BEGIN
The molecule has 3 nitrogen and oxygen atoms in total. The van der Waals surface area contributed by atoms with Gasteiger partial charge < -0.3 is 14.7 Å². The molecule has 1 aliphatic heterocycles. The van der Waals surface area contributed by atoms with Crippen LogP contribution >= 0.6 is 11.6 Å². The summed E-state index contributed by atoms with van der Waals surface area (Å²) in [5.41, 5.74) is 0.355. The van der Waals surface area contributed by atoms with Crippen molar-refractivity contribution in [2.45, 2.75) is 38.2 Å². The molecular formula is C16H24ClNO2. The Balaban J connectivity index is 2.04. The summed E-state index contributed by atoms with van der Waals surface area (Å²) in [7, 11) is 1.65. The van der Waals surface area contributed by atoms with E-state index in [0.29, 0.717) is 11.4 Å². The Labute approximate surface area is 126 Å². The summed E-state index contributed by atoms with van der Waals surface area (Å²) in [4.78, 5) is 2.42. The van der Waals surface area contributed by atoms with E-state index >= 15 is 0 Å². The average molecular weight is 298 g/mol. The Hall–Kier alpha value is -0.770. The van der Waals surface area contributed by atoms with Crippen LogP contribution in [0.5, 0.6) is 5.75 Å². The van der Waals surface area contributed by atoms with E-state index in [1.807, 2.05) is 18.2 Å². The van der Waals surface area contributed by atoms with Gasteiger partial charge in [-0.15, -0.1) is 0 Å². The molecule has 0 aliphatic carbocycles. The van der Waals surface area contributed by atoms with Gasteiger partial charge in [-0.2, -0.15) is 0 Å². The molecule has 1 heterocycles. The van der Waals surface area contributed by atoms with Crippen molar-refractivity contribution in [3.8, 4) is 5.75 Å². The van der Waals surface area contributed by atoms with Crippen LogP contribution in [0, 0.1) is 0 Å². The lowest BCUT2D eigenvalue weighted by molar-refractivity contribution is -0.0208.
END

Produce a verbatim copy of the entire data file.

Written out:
The molecule has 3 nitrogen and oxygen atoms in total. The van der Waals surface area contributed by atoms with Gasteiger partial charge < -0.3 is 14.7 Å². The molecule has 1 aliphatic heterocycles. The van der Waals surface area contributed by atoms with Crippen LogP contribution >= 0.6 is 11.6 Å². The summed E-state index contributed by atoms with van der Waals surface area (Å²) in [5.41, 5.74) is 0.355. The van der Waals surface area contributed by atoms with Crippen molar-refractivity contribution in [2.45, 2.75) is 38.2 Å². The molecular formula is C16H24ClNO2. The Balaban J connectivity index is 2.04. The summed E-state index contributed by atoms with van der Waals surface area (Å²) in [7, 11) is 1.65. The van der Waals surface area contributed by atoms with E-state index in [0.29, 0.717) is 11.4 Å². The Labute approximate surface area is 126 Å². The summed E-state index contributed by atoms with van der Waals surface area (Å²) in [4.78, 5) is 2.42. The van der Waals surface area contributed by atoms with E-state index >= 15 is 0 Å². The average molecular weight is 298 g/mol. The Hall–Kier alpha value is -0.770. The van der Waals surface area contributed by atoms with Crippen LogP contribution in [0.5, 0.6) is 5.75 Å². The van der Waals surface area contributed by atoms with E-state index in [1.807, 2.05) is 18.2 Å². The van der Waals surface area contributed by atoms with Gasteiger partial charge in [-0.15, -0.1) is 0 Å². The molecule has 0 aliphatic carbocycles. The van der Waals surface area contributed by atoms with Gasteiger partial charge in [-0.2, -0.15) is 0 Å². The molecule has 1 heterocycles. The van der Waals surface area contributed by atoms with Crippen molar-refractivity contribution in [3.8, 4) is 5.75 Å². The van der Waals surface area contributed by atoms with Crippen LogP contribution in [0, 0.1) is 0 Å². The lowest BCUT2D eigenvalue weighted by molar-refractivity contribution is -0.0208.